JDA Previews New GUI for MMS at User Conference
May 12, 2009 Alex Woodie
Retailers that use the i OS-based Merchandise Management System (MMS) from JDA Software Group will soon have a new graphical user interface (GUI) option. The software giant previewed the new MMS GUI at its annual user group meeting, FOCUS 2009, held two weeks ago in Maryland, and plans to deliver the update next month. The tier-one developer of supply chain solutions also announced new labor management capabilities in its software.
Like nearly every major ERP software vendor that supports the IBM Power Systems (AS/400) platform, JDA is facing pressure from current customers and prospects to provide a user interface that’s intuitive and easy to use. In many cases, that means overhauling the old character-based screens that utilize the efficient 5250 protocol, which seem weird and foreign to people who grew up using graphical interfaces such as Windows and the Web.
JDA is almost done testing the new GUI, which will look much more like the non-IBM i supply chain planning and execution solutions that the vendor offers, and “brings it up to date a bit,” said Namita Dhallan, group vice president of product management for JDA Software.
“We announced a new fresh look on our MMS system [that does] not have that green-screen look,” Dhallan said in an interview with IT Jungle. “We were demo-ing that, and that went over nicely.” JDA received some help in the GUI-ization of MMS from a third-party vendor. The company plans to announce the general availability of the new release of MMS that includes the new GUI in June, Dhallan said.
The i-based MMS product–as well as the hundreds of large retail chains like IKEA that rely on it to keep track of the products they sell–are in a state of transition. JDA is trying to move away from older technology like RPG toward Microsoft .NET and other newer technologies. The company is committed to supporting the AS/400 platform and its AS/400 products through at least 2015. (It promised 10 years of support for the platform at the FOCUS 2005 conference.) After that date, though, it is unknown whether the company will renew its commitment to the platform, or start forcing customers to migrate to Windows. There has been some talk of allowing the AS/400 to remain as the database for a Windows-based MMS application, but JDA has not elaborated upon this plan or other possibilities in its roadmap, which it only reveals in depth to paying customers.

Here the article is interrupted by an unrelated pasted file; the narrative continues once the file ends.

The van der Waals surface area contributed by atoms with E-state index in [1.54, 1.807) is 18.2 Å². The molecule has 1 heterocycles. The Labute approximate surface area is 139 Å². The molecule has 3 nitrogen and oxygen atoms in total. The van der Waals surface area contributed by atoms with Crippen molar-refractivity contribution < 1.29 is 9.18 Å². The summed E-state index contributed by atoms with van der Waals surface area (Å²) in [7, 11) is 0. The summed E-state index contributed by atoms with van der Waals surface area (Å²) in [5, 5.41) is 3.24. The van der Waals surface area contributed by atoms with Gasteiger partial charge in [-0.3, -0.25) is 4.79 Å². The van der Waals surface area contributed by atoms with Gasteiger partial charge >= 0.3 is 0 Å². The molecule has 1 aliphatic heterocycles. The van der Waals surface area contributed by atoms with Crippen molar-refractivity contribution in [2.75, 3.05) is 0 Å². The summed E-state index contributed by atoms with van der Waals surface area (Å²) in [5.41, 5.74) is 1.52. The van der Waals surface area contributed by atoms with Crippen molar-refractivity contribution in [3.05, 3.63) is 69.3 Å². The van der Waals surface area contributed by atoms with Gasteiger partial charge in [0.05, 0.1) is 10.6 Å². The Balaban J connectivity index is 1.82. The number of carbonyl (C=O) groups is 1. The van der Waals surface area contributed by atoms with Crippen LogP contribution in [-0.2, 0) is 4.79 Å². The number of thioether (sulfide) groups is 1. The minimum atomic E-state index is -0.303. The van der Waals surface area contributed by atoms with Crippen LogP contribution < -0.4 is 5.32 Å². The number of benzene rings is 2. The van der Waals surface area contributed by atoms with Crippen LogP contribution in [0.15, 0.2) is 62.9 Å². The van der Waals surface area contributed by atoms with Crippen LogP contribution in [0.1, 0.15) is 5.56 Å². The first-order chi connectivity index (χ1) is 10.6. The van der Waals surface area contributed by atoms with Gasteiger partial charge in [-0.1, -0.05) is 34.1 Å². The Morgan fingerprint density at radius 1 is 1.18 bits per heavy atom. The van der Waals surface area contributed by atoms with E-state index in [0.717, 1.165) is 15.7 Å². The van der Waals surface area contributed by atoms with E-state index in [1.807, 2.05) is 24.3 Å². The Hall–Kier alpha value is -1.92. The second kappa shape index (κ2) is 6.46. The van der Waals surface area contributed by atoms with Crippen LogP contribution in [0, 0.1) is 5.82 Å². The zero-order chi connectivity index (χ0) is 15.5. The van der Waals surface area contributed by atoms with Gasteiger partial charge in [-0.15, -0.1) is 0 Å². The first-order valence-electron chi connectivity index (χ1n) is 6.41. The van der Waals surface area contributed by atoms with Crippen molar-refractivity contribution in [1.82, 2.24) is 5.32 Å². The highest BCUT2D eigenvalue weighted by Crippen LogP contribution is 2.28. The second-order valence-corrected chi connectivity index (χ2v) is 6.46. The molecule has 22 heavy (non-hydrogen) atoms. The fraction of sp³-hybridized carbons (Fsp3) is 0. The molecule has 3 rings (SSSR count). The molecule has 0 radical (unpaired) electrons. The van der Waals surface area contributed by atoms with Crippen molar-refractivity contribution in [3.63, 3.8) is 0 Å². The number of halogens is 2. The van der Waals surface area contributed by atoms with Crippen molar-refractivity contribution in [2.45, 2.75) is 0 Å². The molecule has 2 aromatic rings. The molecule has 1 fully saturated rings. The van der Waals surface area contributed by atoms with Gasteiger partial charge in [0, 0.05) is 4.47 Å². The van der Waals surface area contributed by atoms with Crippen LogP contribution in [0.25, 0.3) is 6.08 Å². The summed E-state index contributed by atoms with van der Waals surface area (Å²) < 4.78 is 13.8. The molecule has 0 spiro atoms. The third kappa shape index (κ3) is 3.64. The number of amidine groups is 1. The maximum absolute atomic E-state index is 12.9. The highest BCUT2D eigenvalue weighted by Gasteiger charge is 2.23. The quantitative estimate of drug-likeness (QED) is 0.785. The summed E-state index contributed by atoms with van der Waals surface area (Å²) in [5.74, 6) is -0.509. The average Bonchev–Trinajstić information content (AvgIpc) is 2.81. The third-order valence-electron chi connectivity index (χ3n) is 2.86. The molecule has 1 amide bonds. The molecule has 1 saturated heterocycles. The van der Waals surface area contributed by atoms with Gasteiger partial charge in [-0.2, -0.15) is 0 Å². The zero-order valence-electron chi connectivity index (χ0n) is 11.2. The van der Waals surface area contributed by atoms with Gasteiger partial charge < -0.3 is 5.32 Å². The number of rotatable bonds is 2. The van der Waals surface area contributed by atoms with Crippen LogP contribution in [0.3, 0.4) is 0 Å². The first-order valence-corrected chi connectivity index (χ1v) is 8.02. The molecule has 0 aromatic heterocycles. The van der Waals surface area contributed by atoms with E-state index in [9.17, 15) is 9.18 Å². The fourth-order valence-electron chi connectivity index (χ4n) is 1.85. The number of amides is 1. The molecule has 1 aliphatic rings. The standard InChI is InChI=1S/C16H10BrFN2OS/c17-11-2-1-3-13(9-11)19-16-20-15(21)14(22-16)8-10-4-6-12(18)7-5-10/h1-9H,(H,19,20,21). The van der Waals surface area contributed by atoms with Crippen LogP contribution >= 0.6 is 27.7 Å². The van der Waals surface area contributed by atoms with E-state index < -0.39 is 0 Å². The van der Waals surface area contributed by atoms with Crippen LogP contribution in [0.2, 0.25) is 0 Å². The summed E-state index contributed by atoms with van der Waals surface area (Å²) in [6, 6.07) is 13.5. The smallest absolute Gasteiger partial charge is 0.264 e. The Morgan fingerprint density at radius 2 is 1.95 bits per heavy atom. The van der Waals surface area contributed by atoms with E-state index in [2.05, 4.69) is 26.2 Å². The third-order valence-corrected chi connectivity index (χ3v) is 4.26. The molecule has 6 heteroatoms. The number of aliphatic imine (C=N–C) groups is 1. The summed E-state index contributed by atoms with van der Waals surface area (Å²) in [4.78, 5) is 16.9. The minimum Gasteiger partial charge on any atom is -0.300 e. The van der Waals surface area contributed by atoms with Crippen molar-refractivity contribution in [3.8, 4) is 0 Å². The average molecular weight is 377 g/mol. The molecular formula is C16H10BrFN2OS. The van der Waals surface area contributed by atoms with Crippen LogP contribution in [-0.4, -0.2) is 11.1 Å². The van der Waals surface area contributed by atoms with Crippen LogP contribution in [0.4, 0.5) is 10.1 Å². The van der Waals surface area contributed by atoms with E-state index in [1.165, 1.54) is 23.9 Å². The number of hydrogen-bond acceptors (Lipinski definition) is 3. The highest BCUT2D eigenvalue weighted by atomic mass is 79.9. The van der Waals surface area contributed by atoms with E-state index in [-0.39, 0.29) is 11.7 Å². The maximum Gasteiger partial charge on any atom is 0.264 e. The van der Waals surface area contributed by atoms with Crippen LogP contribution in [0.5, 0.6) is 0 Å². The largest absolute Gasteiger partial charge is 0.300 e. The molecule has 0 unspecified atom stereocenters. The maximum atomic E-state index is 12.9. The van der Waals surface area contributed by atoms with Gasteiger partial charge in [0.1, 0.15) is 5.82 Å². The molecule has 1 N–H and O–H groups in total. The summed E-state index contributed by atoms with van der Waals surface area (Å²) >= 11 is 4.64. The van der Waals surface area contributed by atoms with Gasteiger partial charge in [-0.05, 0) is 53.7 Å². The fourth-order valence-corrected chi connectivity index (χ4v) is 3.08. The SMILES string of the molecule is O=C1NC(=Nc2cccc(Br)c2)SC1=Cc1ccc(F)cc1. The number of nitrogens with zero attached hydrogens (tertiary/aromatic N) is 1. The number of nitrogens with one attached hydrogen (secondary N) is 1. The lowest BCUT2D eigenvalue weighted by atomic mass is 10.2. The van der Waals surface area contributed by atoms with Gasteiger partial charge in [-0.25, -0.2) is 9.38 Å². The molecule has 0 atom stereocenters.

JDA also focused on workforce management at its user group conference. After merchandise, labor is the top cost at most large retailers, so effectively managing workers and their schedules is paramount to maximizing productivity. This has always been the case, but it is more evident in a down economy when profits are small or non-existent.
To that end, JDA announced that it will be delivering demand-driven workforce management. This effectively allows company planners to hook up their labor schedule to the long-range demand forecast for merchandise that JDA’s software produces. In this way, retailers won’t be caught understaffed when big promotions drive big crowds of shoppers to their stores, Dhallan said.
“Workforce management is not just a buzzword for us,” Dhallan said. “Demand-driven replenishment is something we’ve been doing for years. Now we’re trying to bring true consumer demand and insight to all of our planning and execution solutions.”
JDA held its annual FOCUS conference at the new Gaylord National Resort in National Harbor, Maryland (a new AS/400 shop, as it were). Attendance was down significantly, from the 1,600 or so attendees that attended last year, to about 800 or so, according to Dhallan. Many other IT industry shows, including the recent COMMON conference in Reno, Nevada, and Lawson Software‘s CUE in San Diego, California, saw similar drops.
If there was a silver lining in the big attendance drop, it was a renewed sense of urgency to make back office IT systems more efficient, according to Dhallen. Attendees “overwhelmingly” said the training they received at FOCUS 2009 was worth the money, and the vendors said they had better conversations with potential customers this time, she said.
“A lot of times, customers will talk about the roadmap, or this enhancement or that,” she said. But this time, customers came to vendors with specific problems they needed to fix. “It was really wonderful.”